BOSTON STRANGLER – Review by Valerie Kalfrin

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The Hulu crime drama Boston Strangler is a decent journalism time capsule that aligns more with 2015’s Spotlight than with a suspenseful thriller like Silence of the Lambs. A mood piece with a core mystery much like 2007’s Zodiac—complete with similar gray-green cinematography and lighting—the film focuses more on the women journalists who broke the story of this real-life 1960s serial killer than the investigation itself.

The insider’s view of the newsroom and the sexism these women faced proves compelling, although true crime fans will find the procedural details and ambivalent resolution frustrating.

Writer-director Matt Ruskin (Crown Heights) based Boston Strangler on the actual work of Loretta McLaughlin and Jean Cole, journalists for the Record American (a precursor to The Boston Herald). The film covers the pair’s shoe-leather reporting of thirteen women sexually assaulted and killed in their homes at a time before investigators used terms like “serial killer.” To this day, DNA has linked only one slaying to a known suspect; whether the others were his work or that of copycats is unknown.

A married mom of three, Loretta (Keira Knightly, Silent Knight) writes for the paper’s lifestyle desk but craves meatier assignments beyond profiling candidates’ wives, offering diet tips, and reviewing the new Sunbeam toaster. When she notes that three local women have been strangled over the last two weeks, editor Jack Maclaine (Chris Cooper, Homecoming) says he already has six men working the crime beat, all rumpled with cigarettes and suspenders.

“I don’t see the interest. These are nobodies,” Jack says.

“Who do you think our readers are?” Loretta replies.

She begs to write about the slain women on her own time, and soon, Loretta learns a key detail linking the deaths: The killer tied the women’s stockings in a bow around their necks. Connecting these dots ratches up the public’s interest, heightens pressure on the police, and adds tension at home, where Loretta’s sister-in-law carps that her career will “ruin” her children.

Boston Strangler takes more time with Loretta’s personal life than that of Jean (Carrie Coon, The Gilded Age), a longtime reporter whom Jack assigns to work the story with her, thinking Loretta eager but green. The film becomes most compelling showing the women’s styles complementing each other, Knightly leaning into Loretta’s passion and indignation while Coon answers with cool, acerbic shrewdness.

Jean knows how to chat up the beat cops when Loretta gets the brush off, and how sometimes landing a key interview means dialing every person listed in the phone book with the same last name. Loretta, meanwhile, proves to have an empathetic ear. She develops a rapport with a beleaguered detective (Alessandro Nivola, Amsterdam) and the slain women’s relatives, including one mom who notes her daughter had been “doing all the things I wish I could’ve done with my own life.”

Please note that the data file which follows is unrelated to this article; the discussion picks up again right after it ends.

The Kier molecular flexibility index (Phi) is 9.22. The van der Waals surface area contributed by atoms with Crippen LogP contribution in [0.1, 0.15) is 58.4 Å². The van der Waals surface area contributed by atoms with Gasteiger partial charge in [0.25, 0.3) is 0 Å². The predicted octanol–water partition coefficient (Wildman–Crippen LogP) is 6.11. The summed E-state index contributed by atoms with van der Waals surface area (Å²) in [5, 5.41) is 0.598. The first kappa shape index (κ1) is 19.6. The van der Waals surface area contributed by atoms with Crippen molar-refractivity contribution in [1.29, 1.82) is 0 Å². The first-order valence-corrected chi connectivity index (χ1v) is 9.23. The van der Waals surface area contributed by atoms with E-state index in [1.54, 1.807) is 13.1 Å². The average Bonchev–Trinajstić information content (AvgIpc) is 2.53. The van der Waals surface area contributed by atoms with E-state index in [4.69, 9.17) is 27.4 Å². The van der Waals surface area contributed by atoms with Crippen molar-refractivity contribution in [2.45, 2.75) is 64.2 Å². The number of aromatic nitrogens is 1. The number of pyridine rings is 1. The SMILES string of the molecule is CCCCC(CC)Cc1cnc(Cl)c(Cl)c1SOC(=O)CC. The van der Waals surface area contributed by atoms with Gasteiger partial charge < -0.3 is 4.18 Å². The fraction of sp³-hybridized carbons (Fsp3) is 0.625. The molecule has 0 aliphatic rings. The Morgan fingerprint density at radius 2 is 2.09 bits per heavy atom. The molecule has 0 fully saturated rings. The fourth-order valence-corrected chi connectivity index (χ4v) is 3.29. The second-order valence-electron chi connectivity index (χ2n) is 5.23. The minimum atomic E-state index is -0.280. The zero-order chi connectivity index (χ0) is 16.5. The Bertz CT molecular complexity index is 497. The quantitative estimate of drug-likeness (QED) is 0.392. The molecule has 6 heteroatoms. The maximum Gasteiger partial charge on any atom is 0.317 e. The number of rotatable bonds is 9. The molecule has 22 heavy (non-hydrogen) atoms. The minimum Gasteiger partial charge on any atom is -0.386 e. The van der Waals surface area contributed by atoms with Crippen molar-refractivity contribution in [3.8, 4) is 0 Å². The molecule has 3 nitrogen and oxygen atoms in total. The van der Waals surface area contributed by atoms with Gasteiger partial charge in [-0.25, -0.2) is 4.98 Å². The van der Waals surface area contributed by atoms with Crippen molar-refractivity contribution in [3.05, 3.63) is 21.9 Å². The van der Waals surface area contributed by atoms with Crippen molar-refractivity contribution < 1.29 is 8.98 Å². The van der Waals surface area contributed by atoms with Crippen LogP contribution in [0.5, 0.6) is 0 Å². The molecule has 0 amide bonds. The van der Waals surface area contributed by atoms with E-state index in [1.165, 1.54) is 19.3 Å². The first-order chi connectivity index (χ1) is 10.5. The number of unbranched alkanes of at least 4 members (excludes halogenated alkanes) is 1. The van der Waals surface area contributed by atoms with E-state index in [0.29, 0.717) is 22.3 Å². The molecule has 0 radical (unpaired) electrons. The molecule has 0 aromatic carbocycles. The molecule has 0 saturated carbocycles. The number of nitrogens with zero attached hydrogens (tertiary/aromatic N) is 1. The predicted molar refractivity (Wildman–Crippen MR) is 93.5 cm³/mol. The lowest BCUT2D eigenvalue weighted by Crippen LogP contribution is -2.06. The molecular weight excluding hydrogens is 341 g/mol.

Viewers who can’t imagine life without the internet likely will find Loretta and Jean’s teamwork as fascinating as they’re astonished by the slain women’s naivete. Only one death has been linked through DNA to Albert DeSalvo, who confessed to all of them. Here, DeSalvo (David Dastmalchian, Ant-Man and the Wasp: Quantumania) and the shadowy killer gain entrance to women’s homes by claiming to be a maintenance man who needs to eyeball the radiator or a modeling scout who “measures” thighs with his hands. (Shudder.) Ruskin thankfully doesn’t film the slayings gratuitously, although the film shows more of the attacks as they increase and the reporting reveals more details.

Boston Strangler loses some tension as the case winds toward its uncertain resolution, identifying more possible suspects and a high-powered attorney along the way. Still, having been a crime reporter for ten years, I was intrigued yet not surprised by how the embarrassed police—and the paper’s bosses—deflect Loretta and Jean’s work by questioning these “girl reporters” while “good men are busting their asses.”

The Record American apparently discovered that having two women on such a hot story sold more papers. Actual clippings from the time show how it featured Loretta and Jean in its coverage as if they were a novelty, running their photos with their bylines and photographing them at crime scenes. In the film, Jean waves away any concerns at first, although Loretta and her husband (Morgan Spector, The Gilded Age) understandably object, considering the killer at large and other wingnuts who phone their house.

The publicity nonetheless draws a sympathetic response from other women, who write to Loretta and Jean. There’s a sad yet universal understanding in one scene where the reporters read, “No one knows what a woman alone fears. No one knows fear as we know it.”

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Valerie Kalfrin

Valerie Kalfrin is an award-winning crime journalist turned freelance film writer whose work appears at, In Their Own League, Script, The Hollywood Reporter, and other outlets. Also a screenwriter and script consultant, she’s passionate about challenging stereotypes about gender and disability. Let’s tell better stories and tell stories better.